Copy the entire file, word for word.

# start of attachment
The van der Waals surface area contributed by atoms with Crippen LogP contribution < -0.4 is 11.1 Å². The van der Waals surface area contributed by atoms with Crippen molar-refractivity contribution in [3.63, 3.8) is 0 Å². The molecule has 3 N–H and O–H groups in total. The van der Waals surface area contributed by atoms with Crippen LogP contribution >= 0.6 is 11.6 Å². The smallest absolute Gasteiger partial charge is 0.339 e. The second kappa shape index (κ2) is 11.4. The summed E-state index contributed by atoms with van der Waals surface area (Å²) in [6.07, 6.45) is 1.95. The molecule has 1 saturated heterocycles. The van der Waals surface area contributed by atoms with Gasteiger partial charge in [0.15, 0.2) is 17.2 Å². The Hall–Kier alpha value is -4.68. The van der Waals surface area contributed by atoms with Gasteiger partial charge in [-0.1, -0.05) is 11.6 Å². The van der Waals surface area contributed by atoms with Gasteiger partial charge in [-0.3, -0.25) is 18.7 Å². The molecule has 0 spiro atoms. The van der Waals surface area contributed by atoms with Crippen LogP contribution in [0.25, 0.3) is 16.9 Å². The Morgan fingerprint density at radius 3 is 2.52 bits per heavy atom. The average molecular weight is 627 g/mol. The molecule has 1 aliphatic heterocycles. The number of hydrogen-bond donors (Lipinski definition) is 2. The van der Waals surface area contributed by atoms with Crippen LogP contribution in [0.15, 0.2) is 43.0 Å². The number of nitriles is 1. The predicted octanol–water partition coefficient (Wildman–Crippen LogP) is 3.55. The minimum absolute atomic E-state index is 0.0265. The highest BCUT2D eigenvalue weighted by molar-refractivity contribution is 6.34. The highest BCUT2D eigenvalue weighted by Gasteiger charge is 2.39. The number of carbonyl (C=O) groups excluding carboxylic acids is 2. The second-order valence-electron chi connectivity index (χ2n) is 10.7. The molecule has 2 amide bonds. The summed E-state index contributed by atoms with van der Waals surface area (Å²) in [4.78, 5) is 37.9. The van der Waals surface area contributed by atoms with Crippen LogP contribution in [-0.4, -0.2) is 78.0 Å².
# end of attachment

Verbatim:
The van der Waals surface area contributed by atoms with Crippen LogP contribution < -0.4 is 11.1 Å². The van der Waals surface area contributed by atoms with Crippen molar-refractivity contribution in [3.63, 3.8) is 0 Å². The molecule has 3 N–H and O–H groups in total. The van der Waals surface area contributed by atoms with Crippen LogP contribution >= 0.6 is 11.6 Å². The smallest absolute Gasteiger partial charge is 0.339 e. The second kappa shape index (κ2) is 11.4. The summed E-state index contributed by atoms with van der Waals surface area (Å²) in [6.07, 6.45) is 1.95. The molecule has 1 saturated heterocycles. The van der Waals surface area contributed by atoms with Gasteiger partial charge in [0.15, 0.2) is 17.2 Å². The Hall–Kier alpha value is -4.68. The van der Waals surface area contributed by atoms with Gasteiger partial charge in [-0.1, -0.05) is 11.6 Å². The van der Waals surface area contributed by atoms with Gasteiger partial charge in [-0.3, -0.25) is 18.7 Å². The molecule has 0 spiro atoms. The van der Waals surface area contributed by atoms with Crippen LogP contribution in [0.25, 0.3) is 16.9 Å². The Morgan fingerprint density at radius 3 is 2.52 bits per heavy atom. The average molecular weight is 627 g/mol. The molecule has 1 aliphatic heterocycles. The number of hydrogen-bond donors (Lipinski definition) is 2. The van der Waals surface area contributed by atoms with Crippen LogP contribution in [0.15, 0.2) is 43.0 Å². The number of nitriles is 1. The predicted octanol–water partition coefficient (Wildman–Crippen LogP) is 3.55. The minimum absolute atomic E-state index is 0.0265. The highest BCUT2D eigenvalue weighted by molar-refractivity contribution is 6.34. The highest BCUT2D eigenvalue weighted by Gasteiger charge is 2.39. The number of carbonyl (C=O) groups excluding carboxylic acids is 2. The second-order valence-electron chi connectivity index (χ2n) is 10.7. The molecule has 2 amide bonds. The summed E-state index contributed by atoms with van der Waals surface area (Å²) in [4.78, 5) is 37.9. The van der Waals surface area contributed by atoms with Crippen LogP contribution in [-0.4, -0.2) is 78.0 Å².